Headspace analysis of natural yoghurt using headspace solid phase microextraction : a thesis presented in partial fulfilment of the requirements for the degree of Master of Philosophy in Food Technology at Massey University (Turitea Campus), Palmerston North, New Zealand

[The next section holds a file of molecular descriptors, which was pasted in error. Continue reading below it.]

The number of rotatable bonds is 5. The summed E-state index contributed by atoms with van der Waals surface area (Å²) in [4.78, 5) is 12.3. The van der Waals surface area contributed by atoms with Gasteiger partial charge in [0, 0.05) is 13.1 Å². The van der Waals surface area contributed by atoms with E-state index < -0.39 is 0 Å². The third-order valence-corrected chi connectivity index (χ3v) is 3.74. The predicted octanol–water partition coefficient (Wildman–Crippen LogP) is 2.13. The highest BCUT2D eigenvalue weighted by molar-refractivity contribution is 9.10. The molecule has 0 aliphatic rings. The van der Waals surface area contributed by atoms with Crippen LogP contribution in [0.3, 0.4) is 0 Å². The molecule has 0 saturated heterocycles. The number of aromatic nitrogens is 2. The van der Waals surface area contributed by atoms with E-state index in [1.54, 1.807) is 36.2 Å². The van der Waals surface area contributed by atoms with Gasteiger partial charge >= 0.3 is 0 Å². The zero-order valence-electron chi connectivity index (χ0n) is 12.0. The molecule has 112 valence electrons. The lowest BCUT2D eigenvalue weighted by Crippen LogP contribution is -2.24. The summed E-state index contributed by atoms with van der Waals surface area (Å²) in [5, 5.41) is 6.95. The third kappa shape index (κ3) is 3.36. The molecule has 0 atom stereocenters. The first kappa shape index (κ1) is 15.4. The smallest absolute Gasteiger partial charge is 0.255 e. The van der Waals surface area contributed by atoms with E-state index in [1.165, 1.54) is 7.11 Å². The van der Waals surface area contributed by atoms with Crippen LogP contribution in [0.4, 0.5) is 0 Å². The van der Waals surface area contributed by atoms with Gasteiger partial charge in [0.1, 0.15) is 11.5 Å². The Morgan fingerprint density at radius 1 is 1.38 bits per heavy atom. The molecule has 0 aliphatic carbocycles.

The Solid Phase Microextraction (SPME) method was originally developed to extract volatile and semivolatile compounds from wastewater samples but has since been applied to flavour compounds in foods and beverages. Research using the HS-SPME in related areas such as cheese and skim milk powder has been carried out but, to date, no work has been done on yoghurt flavours. The main objective of this study was to devise a methodology for the Headspace Solid Phase Microextraction (HS-SPME) technique to investigate and quantify six flavour analytes in natural, set yoghurts made from recombined milk. The relevant literature was reviewed and from it, a research proposal for this work on yoghurts was drawn. The first step in analysing and quantifying the yoghurt volatiles was to set up a working methodology for the HS-SPME method. The 100 μm polydimethylsiloxane (PDMS) fibre was chosen along with 20 minutes being the optimum fibre adsorption time. General equipment, materials and methods used throughout this thesis are also detailed. The external standard (ES) method was used to calibrate the GC and quantify the analyte concentrations in this study. The internal standard (IS) method was not used as a quantitative tool in this study. Once the HS-SPME methodology had been set up for the analysis of yoghurts, the classical Static Headspace (SH) method was compared with the HS-SPME method for extraction efficiency. The results suggested that the two methods were complementary in that the SH method extracted the more volatile compounds (acetaldehyde, acetone and 2-butanone) whereas, the HS-SPME method extracted the semi- to non-volatile compounds (ethanol, diacetyl and acetoin) more readily. However, the HS-SPME was found to be the more sensitive and effective method of the two techniques tested. The next step in the thesis was to investigate the presence of the six analytes in milk and cultured yoghurt. The effects of the sample matrix, fat levels and incubation on the volatile concentrations were also examined. The results suggested that the six analytes were inherently present in milks but at low concentrations. No conclusive effects were found for the sample matrix, fat levels and incubation. However, it was evident that fermentation of the milks using bacterial starter cultures resulted in a large increase in some of the volatiles being investigated. Following this, the effects of fat levels, storage time and storage temperature on the six volatiles in yoghurts were examined. The results indicated that significant fat level effects were only seen for diacetyl and acetoin, while temperature effects were only observed for ethanol. In both trials, only general trends for the analytes concentrations were drawn because the data varied from day to day. The results suggested that most of the compounds decreased with time except for diacetyl, which seemed to increase. The final part of this study looked at applying the devised HS-SPME methodology to a series of commercial yoghurts as a preliminary trial, with a view to investigating a potential application for the HS-SPME method. Fourteen commercial yoghurts were analysed and the six analytes quantified. The data obtained was analysed using Principle Component Analysis (PCA), which divided the yoghurts into groups based on their analyte concentrations. From these groupings, eight yoghurts were selected and fresh samples were analysed using HS-SPME and PCA. This was carried out parallel with an untrained consumer panel, which had to distinguish differences between the yoghurts in a series of triangle tests by smelling the headspace on opening the yoghurt containers. The conclusions drawn were that, unlike the HS-SPME method with PCA, the average consumer could not differentiate the yoghurts based on smell alone. PCA also showed that the HS-SPME results obtained were fairly reproducible. In conclusion, the HS-SPME method was shown to be a useful analytical technique, which can be used to analyse and quantify flavour compounds in natural, set yoghurts. This area of investigation has a lot of scope, with the results from this study providing a basis or starting point for further investigations in this area. Future studies may lead to potential applications for the HS-SPME method, one of which may be quality control where correlation of sensory data with HS-SPME analytical data is required.